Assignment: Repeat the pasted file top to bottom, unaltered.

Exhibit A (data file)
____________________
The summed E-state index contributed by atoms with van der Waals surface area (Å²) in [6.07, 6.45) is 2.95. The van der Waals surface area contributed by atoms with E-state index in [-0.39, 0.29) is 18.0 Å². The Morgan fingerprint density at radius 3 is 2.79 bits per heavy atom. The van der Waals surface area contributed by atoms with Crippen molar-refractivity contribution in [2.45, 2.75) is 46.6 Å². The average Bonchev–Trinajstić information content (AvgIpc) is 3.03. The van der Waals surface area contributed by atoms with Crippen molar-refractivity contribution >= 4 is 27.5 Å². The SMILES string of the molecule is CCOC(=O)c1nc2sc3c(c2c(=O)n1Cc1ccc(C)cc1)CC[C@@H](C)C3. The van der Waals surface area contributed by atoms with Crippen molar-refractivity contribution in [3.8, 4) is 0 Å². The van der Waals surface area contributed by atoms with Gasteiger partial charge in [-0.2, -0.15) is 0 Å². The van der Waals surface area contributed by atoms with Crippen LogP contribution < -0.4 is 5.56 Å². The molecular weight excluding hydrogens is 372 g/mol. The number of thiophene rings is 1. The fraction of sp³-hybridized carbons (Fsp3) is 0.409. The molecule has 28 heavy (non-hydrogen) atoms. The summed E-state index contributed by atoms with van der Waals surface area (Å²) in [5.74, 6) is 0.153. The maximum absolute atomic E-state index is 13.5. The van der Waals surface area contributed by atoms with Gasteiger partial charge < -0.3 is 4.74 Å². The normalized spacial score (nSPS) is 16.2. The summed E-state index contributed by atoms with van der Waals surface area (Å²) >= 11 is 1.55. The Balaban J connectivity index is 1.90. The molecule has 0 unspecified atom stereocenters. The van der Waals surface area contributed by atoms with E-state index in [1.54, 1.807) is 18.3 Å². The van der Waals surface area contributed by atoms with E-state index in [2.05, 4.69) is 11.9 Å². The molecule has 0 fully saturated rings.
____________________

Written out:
The summed E-state index contributed by atoms with van der Waals surface area (Å²) in [6.07, 6.45) is 2.95. The van der Waals surface area contributed by atoms with E-state index in [-0.39, 0.29) is 18.0 Å². The Morgan fingerprint density at radius 3 is 2.79 bits per heavy atom. The van der Waals surface area contributed by atoms with Crippen molar-refractivity contribution in [2.45, 2.75) is 46.6 Å². The average Bonchev–Trinajstić information content (AvgIpc) is 3.03. The van der Waals surface area contributed by atoms with Crippen molar-refractivity contribution >= 4 is 27.5 Å². The SMILES string of the molecule is CCOC(=O)c1nc2sc3c(c2c(=O)n1Cc1ccc(C)cc1)CC[C@@H](C)C3. The van der Waals surface area contributed by atoms with Crippen molar-refractivity contribution in [3.8, 4) is 0 Å². The van der Waals surface area contributed by atoms with Gasteiger partial charge in [-0.2, -0.15) is 0 Å². The van der Waals surface area contributed by atoms with Crippen LogP contribution < -0.4 is 5.56 Å². The molecular weight excluding hydrogens is 372 g/mol. The number of thiophene rings is 1. The fraction of sp³-hybridized carbons (Fsp3) is 0.409. The molecule has 28 heavy (non-hydrogen) atoms. The summed E-state index contributed by atoms with van der Waals surface area (Å²) in [5.74, 6) is 0.153. The maximum absolute atomic E-state index is 13.5. The van der Waals surface area contributed by atoms with Gasteiger partial charge < -0.3 is 4.74 Å². The normalized spacial score (nSPS) is 16.2. The summed E-state index contributed by atoms with van der Waals surface area (Å²) >= 11 is 1.55. The Balaban J connectivity index is 1.90. The molecule has 0 unspecified atom stereocenters. The van der Waals surface area contributed by atoms with E-state index in [1.54, 1.807) is 18.3 Å². The van der Waals surface area contributed by atoms with E-state index in [2.05, 4.69) is 11.9 Å². The molecule has 0 fully saturated rings.